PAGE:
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Bishop John O’Brien and his 250 year-old Irish Dictionary

In this month’s Library blog post, Charles Dillon, Editor of the Royal Irish Academy’s Foclóir Stairiúil na Gaeilge, examines how O’Brien’s Focalóir came about and its influence on Irish learning and lexicography.

This month marks 250 years since the publication in Paris of Focalóir Gaoidhilge-Sax-Bhéarla, an Irish-English Dictionary compiled by Bishop John O’Brien of Cloyne and Ross (d.1769).

Charles O’Connor’s annotated copy of Focalóir Gaoidhilge-Sax-Bhéarla (Paris, 1768)

Bishop John O’Brien was a well-travelled priest before he was appointed to his first Irish parish, Castlelyons and Rathcormac in 1738. He received his formal education in the Irish seminary in Toulouse, from where he graduated in 1733 as Bachelor of Divinity, and he subsequently became tutor to several eminent Irish families in continental Europe, most notably that of Col. Arthur Dillon, commander of the Dillon regiment in the French army and later Stuart ambassador to the French court. Upon O’Brien’s return to Ireland as a parish priest in his native Cork, we begin to witness his engagement with the Irish language which was the native tongue, of course, of his congregation in that area; we have three sermons he penned in 1739-40 on mortal sin, on the Gospel, and on the Passion respectively. This evident understanding of the need to preach to the populace in their vernacular is an early clue as to his motivation for producing the dictionary, for in his appeal for funding for its publication, he made the case to the authorities in Rome that it would be primarily of use to priests who were ministering to the Irish-speaking faithful.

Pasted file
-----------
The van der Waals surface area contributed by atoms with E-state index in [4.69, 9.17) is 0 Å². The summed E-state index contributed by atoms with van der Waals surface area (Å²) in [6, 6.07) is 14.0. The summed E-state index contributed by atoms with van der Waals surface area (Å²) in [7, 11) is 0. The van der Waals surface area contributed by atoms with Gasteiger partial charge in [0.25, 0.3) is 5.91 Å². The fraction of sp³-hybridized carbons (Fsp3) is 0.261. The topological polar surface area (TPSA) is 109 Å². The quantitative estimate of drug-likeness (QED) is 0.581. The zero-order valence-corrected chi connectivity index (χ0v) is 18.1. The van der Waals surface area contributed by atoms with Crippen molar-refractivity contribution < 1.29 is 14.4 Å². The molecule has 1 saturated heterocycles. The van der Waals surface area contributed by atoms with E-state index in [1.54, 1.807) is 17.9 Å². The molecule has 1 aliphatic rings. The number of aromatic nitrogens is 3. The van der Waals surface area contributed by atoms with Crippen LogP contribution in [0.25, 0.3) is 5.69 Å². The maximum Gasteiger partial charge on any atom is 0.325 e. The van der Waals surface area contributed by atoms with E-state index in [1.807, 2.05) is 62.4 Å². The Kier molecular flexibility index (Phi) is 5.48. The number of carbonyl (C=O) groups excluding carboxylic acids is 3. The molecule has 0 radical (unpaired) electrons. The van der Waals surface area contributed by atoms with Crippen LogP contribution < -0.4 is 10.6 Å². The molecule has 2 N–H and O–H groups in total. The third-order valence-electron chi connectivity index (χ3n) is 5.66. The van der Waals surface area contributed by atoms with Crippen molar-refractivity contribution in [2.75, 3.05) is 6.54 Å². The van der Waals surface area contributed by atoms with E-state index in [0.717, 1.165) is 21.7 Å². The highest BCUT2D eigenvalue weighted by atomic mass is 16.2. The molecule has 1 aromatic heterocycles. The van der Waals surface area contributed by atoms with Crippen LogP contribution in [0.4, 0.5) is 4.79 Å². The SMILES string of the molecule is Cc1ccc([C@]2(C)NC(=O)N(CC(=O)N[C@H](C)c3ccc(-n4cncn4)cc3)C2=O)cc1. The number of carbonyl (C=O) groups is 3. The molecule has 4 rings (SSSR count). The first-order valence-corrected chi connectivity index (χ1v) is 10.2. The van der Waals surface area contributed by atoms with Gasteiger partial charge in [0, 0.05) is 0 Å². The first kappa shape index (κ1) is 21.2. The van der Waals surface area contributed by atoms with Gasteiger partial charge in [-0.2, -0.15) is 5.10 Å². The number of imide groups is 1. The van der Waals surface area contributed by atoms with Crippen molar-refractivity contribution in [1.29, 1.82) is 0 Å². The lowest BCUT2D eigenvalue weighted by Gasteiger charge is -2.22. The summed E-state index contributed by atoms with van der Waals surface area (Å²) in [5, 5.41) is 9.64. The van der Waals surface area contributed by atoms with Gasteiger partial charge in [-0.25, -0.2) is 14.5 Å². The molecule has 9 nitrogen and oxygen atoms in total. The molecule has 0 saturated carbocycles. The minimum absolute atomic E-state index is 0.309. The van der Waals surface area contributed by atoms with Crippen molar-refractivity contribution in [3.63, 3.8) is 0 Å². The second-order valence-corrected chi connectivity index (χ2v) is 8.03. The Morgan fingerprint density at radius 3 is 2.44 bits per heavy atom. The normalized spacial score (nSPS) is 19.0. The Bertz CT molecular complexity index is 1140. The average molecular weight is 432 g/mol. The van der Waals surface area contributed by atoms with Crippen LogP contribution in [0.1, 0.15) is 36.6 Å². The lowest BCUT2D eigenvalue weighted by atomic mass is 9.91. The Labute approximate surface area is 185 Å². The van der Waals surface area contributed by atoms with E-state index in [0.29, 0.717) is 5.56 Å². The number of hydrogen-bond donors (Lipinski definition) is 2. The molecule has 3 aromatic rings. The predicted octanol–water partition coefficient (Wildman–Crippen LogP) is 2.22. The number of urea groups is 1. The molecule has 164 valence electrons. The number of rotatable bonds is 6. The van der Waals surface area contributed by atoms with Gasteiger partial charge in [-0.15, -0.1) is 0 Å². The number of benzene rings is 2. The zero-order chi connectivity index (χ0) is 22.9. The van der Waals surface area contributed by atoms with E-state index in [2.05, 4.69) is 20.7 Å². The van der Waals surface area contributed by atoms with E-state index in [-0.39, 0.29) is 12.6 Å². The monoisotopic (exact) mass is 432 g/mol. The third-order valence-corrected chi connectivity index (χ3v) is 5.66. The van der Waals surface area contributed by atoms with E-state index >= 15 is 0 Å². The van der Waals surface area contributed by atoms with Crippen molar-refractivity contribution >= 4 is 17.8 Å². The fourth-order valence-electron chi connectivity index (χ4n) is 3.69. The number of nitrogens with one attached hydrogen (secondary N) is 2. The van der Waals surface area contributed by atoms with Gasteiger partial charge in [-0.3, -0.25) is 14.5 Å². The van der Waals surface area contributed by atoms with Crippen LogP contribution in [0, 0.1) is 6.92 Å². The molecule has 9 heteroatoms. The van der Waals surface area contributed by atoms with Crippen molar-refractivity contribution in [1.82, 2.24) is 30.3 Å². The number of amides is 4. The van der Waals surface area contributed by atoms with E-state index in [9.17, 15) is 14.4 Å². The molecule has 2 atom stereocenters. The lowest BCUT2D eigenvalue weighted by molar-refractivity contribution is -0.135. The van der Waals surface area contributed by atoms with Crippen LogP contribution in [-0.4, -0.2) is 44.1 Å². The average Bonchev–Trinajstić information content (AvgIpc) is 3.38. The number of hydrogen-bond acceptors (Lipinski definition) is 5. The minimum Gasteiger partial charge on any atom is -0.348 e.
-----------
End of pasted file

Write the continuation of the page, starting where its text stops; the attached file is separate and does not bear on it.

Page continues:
In addition, O’Brien, like many clerics throughout Ireland at that time, was a generous and appreciative supporter of native learning and poetry, and his appointment as Bishop of Cloyne and Ross in 1748 occasioned celebratory poems from several Cork poets active at the time. Seán na Ráithíneach Ó Murchú (1700-62) welcomed the appointment with a flamboyance typical of the genre:

‘tá suairceas labhartha is aiteas ag dáimh gan chiach
i gCluain ó gairmeadh Easpog de Sheán Ó Briain.’

‘full-throated joy, acclaim and cheer abound
in Cloyne since John O’Brien was made Bishop.’

O’Brien maintained close ties with two Gaelic scholar-scribes in particular, namely Mícheál Ó Longáin and Seán Ó Conaire (he employed the former between 1759 and 1762), and these are undoubtedly the ‘persons learned in the language and antiquities of Ireland’ mentioned by O’Brien in his introductory remarks in the dictionary as his assistants in that particular endeavour. Both brought with them a considerable knowledge of the manuscript sources from which they drew a headword list for the Focalóir. This augmented the word-list compiled around 1700 by Edward Lhuyd which served as the basis of the new dictionary. Together the three made a formidable team of historian-lexicographers and their finished work was a staple resource for Irish scholars for a century after its appearance.

O’Brien’s remarks on the letter H from Focalóir Gaoidhilge-Sax-Bhéarla (Paris, 1768)